Good storytelling can get at aspects of history that can otherwise end up overlooked. Yesterday in our conversation with writer Philip Gerard, he talked about the importance of that in his new book, The Last Battleground: The Civil War Comes to North Carolina (UNC Press, 2019). “What I was really aware of all the time was trying not to write about the war the way other people have always done it,” he said.
Chris Mackowski: I think one of my favorite lines in the whole book was: “North Carolina’s darkest hour lasted three days.” What a great intro. What a great way to take that metaphor and flip it on its head. It made me think, “This guy really knows what he’s doing.”
Philip Gerard: What I would try to do, and again this is a journalistic thing, as I was researching, I was often researching multiple things at once. So I was always researching and writing and hearing from people at the same time, but I would never start a draft of piece until I knew how it was going to begin. I would fiddle with that first line for a long time, and then I would fiddle with it again after I finished drafting it. I would often start the draft with the things I wanted to quote from, like a letter or thing a general said, and I would arrange those, but I wouldn’t start drafting until I knew what my way into it was going to be.
I guess my other favorite piece that I really enjoyed doing was an homage to a friend of mine named Tim O’Brien, “The Burden of War.” He did a book called The Things They Carried, about the Vietnam War. I wanted to do a slight variation on that, but the idea was that these men were doing hard physical labor, and to do that labor, they had to carry both tools and materials to the job site. So if they had to go to a job site in North Carolina, there were engineers out in woods chopping down pine trees, carrying the supplies, laying them down, picking them up after the wagons have passed, and carrying them forward. The rest of the time these guys are carrying wagonloads of ammo, food, and personal items.
The debris trail that they are leaving behind, in the case of Sherman’s army, is a trail that only a conquering army could afford to leave. The Union soldiers were throwing away stuff that the Confederates would have killed to have, even broken or damaged.
And then I wanted to get at what they were metaphorically carrying around: how heavy the letters were after a while, the news back home, and the impending sense that many of them were communicating through their letters and diaries: that the longer they went on, the more sure they were that they weren’t going to make it. They were sure wherever they were going to end up was going to be heaven, but it wasn’t going to be home. It was kind of the burden of their own mortality in a way.
CM: There’s so much writing about the war that doesn’t get at that, which is one of the things I really admired.
PG: That had occurred to me, because some years back, I did a radio piece on the Gettysburg Address. I got to Gettysburg really early in the morning. The sun wasn’t quite up yet, and I started with the statue of Lee, where his attack came across the battlefield. I was walking across the field and talking into a tape recorder the whole time, and I realized that there is a real optical illusion on that battlefield. It doesn’t look like a hill from where you are standing. It goes down and then up, and at a certain point down there, you cannot see the angle, and then you start to go uphill. I realized when I got up that I was huffing and puffing, and all I was carrying was a little tape recorder.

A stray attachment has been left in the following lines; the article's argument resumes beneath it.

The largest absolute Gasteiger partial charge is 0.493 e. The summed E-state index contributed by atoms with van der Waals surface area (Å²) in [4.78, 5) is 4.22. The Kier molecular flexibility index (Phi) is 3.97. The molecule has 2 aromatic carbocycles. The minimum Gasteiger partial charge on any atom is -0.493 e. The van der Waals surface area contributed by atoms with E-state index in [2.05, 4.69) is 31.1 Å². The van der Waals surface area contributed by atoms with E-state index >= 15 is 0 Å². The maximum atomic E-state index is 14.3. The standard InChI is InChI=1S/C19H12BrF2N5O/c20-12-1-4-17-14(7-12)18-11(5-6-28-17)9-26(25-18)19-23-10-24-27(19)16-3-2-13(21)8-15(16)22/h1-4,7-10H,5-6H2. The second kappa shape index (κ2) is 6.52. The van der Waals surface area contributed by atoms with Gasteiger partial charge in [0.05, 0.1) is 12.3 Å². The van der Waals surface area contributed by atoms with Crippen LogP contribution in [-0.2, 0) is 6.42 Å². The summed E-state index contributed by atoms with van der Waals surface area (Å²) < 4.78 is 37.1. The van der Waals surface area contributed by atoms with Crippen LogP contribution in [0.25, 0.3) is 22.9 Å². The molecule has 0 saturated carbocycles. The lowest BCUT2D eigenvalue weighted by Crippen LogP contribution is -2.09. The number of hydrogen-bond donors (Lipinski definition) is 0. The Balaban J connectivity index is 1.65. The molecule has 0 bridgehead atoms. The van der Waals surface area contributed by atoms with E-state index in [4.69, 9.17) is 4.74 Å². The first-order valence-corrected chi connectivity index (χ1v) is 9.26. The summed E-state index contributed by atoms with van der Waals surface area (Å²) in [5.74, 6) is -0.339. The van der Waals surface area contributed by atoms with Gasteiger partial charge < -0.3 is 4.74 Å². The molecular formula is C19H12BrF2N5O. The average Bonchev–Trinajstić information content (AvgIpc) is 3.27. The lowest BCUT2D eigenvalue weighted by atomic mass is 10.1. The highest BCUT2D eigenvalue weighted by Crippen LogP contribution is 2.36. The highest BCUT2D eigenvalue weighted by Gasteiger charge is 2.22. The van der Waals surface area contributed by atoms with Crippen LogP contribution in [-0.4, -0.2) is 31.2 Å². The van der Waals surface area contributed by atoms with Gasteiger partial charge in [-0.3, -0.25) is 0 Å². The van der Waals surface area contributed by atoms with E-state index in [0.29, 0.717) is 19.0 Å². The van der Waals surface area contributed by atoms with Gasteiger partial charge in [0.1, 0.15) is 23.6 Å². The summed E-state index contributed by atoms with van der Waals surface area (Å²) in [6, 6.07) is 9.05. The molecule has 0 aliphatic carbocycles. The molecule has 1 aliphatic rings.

Then I looked up what they were carrying during those attacks. Well, they had a musket, that’s ten or twelve pounds. Then they had their bag for the powder, a blanket roll, a canteen of water, whatever was in their pockets, and it makes you start to get a sense of the war in your own body in a way you just don’t get from either books or even looking at the static displays.
I’m going to talk to the Society of Archivists, and one of the things I’m going to talk about is how many objects in the war were not used the way they were supposed to be used. At Kingston battlefield, they found a bunch of broken crockery, really nice fine china that the US soldiers marching towards the battle had looted from some of the finer homes along the march. The mystery was always why they were broken up when they were found. I talked to a guy named Dennis Harper, who literally grew up in a house on the battlefield, and he collected all these artifacts from the battle over the years that he dug up, and he was talking about the fact that what he thinks happened there—and he had pretty good evidence to support it—is that there was a surprise attack. Where the crockery was found was on a very exposed part of the field, so the soldiers had gotten there and were almost immediately attacked. They could see the attack coming so what they used the crockery for was to dig in, because only one man in the whole company had a shovel, and the rest of them were using their canteen cups, or their bare hands, or their crockery, and that is how it all got busted up. And then they suffered terribly. In that attack, they were all either killed or captured.
The bayonet became a really great candleholder, because the socket was the perfect size for a candle, and they could stick it in the ground and it wouldn’t go anywhere, but they hated to use it.
The ambulances were often used as sleeping quarters for surgeons if they didn’t have bodies in them.
In our final segment of our interview with Philip Gerard tomorrow, we’ll take a look at Gerard’s involvement with a wider initiative to promote the state’s Civil War and post-Civil War history.